by Michevi Dufflart & Alyssa Velazquez
Staff Writer & Editor
This past Thursday and Friday, a diffusion of knowledge occurred in the Kelly Commons as the works and findings from over 75 student research projects conducted over the summer and past year were showcased.
Their research covered a wide range of topics such as the transhumanist elements displayed in anime artwork, studies of worker cooperatives and even a study of cacti in the desert.
Through the college’s Summer Research Program, undergraduate students are granted a stipend for their studies and many had the opportunity to conduct research on- and off-campus. However, now that the projects have come to an end for many, these students show off their findings in two presentation days at the end of September.
The first day of presentations consisted of an address from keynote speaker Martha Brown, Ph.D., daughter of the late physics professor Edward Brown, followed by a dinner and a student research poster session. During the poster session people had to the opportunity to speak to the students to find out more information about their research and ask any questions they may have had.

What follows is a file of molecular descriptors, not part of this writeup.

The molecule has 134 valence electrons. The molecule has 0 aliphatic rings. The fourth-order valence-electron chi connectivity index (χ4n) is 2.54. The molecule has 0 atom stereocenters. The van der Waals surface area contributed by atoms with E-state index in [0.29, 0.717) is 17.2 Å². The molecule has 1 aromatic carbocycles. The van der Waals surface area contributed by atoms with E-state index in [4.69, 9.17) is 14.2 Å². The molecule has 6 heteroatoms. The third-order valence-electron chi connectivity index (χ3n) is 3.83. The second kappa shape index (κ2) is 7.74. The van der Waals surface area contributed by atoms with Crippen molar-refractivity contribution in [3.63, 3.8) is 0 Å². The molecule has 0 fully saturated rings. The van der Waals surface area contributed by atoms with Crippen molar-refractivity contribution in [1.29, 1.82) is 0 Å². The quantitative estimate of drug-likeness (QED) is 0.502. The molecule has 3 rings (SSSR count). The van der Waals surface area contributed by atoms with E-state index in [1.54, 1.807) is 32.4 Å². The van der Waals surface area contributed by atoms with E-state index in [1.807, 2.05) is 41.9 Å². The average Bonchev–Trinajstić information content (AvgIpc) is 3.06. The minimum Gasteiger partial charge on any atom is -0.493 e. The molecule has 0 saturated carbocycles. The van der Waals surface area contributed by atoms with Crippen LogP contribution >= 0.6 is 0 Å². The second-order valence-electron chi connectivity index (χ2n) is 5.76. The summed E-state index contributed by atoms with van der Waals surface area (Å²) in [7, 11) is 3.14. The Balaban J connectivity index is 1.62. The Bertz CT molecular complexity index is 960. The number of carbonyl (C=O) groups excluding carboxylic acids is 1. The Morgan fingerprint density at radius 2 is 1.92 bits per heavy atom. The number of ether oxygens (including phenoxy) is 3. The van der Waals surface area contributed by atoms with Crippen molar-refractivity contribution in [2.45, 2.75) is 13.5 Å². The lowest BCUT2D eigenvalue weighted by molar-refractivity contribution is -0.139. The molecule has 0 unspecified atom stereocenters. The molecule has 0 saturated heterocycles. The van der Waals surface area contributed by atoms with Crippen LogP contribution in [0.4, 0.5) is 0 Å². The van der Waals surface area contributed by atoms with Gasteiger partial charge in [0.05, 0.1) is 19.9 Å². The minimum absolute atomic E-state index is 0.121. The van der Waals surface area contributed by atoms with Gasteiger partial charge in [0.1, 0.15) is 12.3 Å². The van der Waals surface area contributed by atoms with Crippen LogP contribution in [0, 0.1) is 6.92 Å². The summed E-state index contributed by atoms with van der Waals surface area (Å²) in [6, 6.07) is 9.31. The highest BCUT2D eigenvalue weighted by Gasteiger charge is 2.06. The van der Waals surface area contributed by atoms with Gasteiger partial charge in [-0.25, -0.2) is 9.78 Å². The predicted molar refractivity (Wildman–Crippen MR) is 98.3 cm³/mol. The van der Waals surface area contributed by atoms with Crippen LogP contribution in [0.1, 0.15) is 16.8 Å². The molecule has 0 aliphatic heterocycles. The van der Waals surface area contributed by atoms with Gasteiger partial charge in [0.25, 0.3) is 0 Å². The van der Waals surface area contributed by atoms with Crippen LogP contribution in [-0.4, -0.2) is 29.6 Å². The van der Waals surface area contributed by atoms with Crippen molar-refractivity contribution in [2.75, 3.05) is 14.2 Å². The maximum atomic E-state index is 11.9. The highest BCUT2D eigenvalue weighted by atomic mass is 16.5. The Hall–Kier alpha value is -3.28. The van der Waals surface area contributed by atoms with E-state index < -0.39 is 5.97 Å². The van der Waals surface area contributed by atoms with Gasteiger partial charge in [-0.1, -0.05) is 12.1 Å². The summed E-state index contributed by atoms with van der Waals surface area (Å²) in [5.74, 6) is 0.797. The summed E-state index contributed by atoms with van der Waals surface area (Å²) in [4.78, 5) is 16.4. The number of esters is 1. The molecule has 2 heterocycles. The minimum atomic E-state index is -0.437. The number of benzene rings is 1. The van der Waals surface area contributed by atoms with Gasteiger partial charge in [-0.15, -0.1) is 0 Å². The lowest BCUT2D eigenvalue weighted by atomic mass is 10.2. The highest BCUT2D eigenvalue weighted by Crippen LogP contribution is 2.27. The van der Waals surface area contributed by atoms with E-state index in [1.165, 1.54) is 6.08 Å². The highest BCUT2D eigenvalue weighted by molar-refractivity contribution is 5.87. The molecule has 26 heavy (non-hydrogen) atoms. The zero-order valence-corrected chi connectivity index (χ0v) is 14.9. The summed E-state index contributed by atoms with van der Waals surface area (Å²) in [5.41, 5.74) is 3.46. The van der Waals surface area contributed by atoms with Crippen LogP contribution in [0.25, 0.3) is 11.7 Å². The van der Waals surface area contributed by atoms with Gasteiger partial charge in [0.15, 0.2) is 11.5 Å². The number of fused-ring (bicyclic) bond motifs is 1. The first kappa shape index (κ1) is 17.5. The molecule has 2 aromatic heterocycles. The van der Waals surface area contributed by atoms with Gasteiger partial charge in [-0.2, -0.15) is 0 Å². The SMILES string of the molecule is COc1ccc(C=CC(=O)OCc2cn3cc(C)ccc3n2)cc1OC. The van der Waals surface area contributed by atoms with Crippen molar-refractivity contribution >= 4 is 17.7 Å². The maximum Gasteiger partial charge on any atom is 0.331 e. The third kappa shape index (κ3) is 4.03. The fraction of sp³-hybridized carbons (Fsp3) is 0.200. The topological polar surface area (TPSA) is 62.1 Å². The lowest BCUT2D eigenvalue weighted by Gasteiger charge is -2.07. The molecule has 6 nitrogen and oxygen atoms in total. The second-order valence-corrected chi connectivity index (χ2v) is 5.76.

The second day of presentations focused on each student individually, giving them the opportunity to showcase their work in a ten minute presentation, followed by a short question and answer session. One of the students who was first to present for the day was Kevin Donald.
Donald’s topic of research was titled “Androids and Anime Fans: Soft-Transhumanism in the Consumption and Creation of Postmodern Anime.” When presenting his research at the poster session, Donald stated that he initially wasn’t a fan of anime and was unfamiliar with this form of animation. With this, Donald also had to study the post-modern culture of Japan in order to fully understand the different elements and features that are displayed in the animes he chose to analyze.